I Contain Multitudes.

Sometimes I need to remind myself of who I am, or at least, of whom I want to be. Sometimes I need to remind myself to actually be myself.

It’s weird. I’ve always felt so solid in my identity, a rock in the ebb and flow of euphoria and misery, order and chaos- the hysteria that is human existence. I have always been Harriet. I like ironic t-shirts and unintended puns, I like people and the world and the way the sky smells in the summer time. I fall asleep in the foetal position every night and I wake up with my legs tangled together in a mess of duvet and bliss every morning. I like going out and dancing on tables and telling too many people that I love them too often. I used to sing in class.

On my own, my identity has never been a problem.

But then I meet someone and I forget to ask myself if I like them, instead of “do they like me?”

I’ll find out their values and their morals and how they like their eggs in the morning, I’ll add their favourite songs to my iTunes playlist and listen to them more than I should, regardless of whether they’re good or not. I’ll read books they might be impressed with, or go on diet regimes they might appreciate, or make sure I stop doing anything that might particularly annoy them.

I spend days, weeks, months in a state of attempted perfection; don’t eat too fast, pretend to be cynical, read Edgar Allen Poe, don’t drink too much, don’t swear too much, don’t breathe too much.

I’ll meet someone and I’ll forget to smell the sky and to write and to take my human encounters with a shot of enthusiasm instead of scathing criticism, because they hate people and therefore I must too, right?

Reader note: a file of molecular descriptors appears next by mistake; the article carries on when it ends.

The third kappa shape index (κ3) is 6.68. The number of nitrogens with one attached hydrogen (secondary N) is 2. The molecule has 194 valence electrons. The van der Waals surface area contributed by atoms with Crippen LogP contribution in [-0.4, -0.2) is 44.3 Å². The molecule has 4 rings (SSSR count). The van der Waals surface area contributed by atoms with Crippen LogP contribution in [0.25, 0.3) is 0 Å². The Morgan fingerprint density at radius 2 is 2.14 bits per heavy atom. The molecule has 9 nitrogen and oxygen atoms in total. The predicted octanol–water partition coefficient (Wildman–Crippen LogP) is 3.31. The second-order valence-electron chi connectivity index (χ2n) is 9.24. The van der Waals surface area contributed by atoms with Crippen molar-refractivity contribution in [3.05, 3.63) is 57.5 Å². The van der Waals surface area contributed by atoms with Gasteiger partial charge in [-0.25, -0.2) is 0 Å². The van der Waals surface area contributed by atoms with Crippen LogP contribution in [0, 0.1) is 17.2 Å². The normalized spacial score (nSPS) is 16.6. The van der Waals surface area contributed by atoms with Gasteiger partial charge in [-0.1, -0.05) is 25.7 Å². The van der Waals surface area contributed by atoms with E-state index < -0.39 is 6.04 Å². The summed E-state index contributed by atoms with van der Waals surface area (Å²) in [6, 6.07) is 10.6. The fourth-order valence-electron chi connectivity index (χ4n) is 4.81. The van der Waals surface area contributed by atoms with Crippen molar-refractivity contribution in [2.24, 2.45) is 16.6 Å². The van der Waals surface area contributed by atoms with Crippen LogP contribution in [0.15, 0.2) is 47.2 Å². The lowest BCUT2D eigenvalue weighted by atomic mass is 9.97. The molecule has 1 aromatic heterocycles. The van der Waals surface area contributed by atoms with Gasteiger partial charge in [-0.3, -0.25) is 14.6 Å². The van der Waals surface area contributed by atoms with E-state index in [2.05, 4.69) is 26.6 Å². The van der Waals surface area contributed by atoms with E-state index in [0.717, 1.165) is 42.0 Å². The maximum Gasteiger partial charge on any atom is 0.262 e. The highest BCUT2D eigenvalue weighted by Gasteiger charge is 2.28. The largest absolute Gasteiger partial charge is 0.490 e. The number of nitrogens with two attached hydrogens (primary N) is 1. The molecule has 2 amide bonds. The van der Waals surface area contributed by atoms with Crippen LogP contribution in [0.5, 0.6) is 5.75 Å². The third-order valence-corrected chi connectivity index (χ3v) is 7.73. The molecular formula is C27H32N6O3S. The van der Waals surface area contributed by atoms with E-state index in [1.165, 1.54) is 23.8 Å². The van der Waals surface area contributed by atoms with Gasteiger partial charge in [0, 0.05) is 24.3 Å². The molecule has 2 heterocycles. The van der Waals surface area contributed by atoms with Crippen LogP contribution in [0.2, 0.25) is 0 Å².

And every night I’ll come home and I’ll feel empty and cheated and confused- because I can’t separate myself from the person I am and the person I think they want me to be.

There are a handful of people in my life who I never change for. They’ve seen me shove a hamburger in my mouth without breathing, they’ve taught me how to play pool and how to be selfless and how to love unconditionally. And every night when I come home from emptiness and failed perfection they’ll squeeze themselves into the same chair as me, wrap me up and say

“Stop making yourself so small- you are so wonderful and smart and beautiful, and if you ever try to be somebody you can’t be I will remind you of the girl who wishes on clocks and kisses everybody on the forehead. You were raised by wolves- you will spit out anybody who destroys the people you love, yet you won’t get rid of the voice inside you saying you’ll never be good enough.”

So I’ll start breathing again, I’ll sit on library floors and read anthologies, I’ll take my coffee with extra cream and two sugars, I’ll start to love people again because that’s the person I want to be. I’ll remind myself that I’d rather be alone than a diminutive of myself.

Because like Whitman, “I am large, I contain multitudes”. I was born into a world of sunlight and summer skies, I refuse to be anything less than what I am.

I am not a shadow of someone else’s ideals, I am my own.

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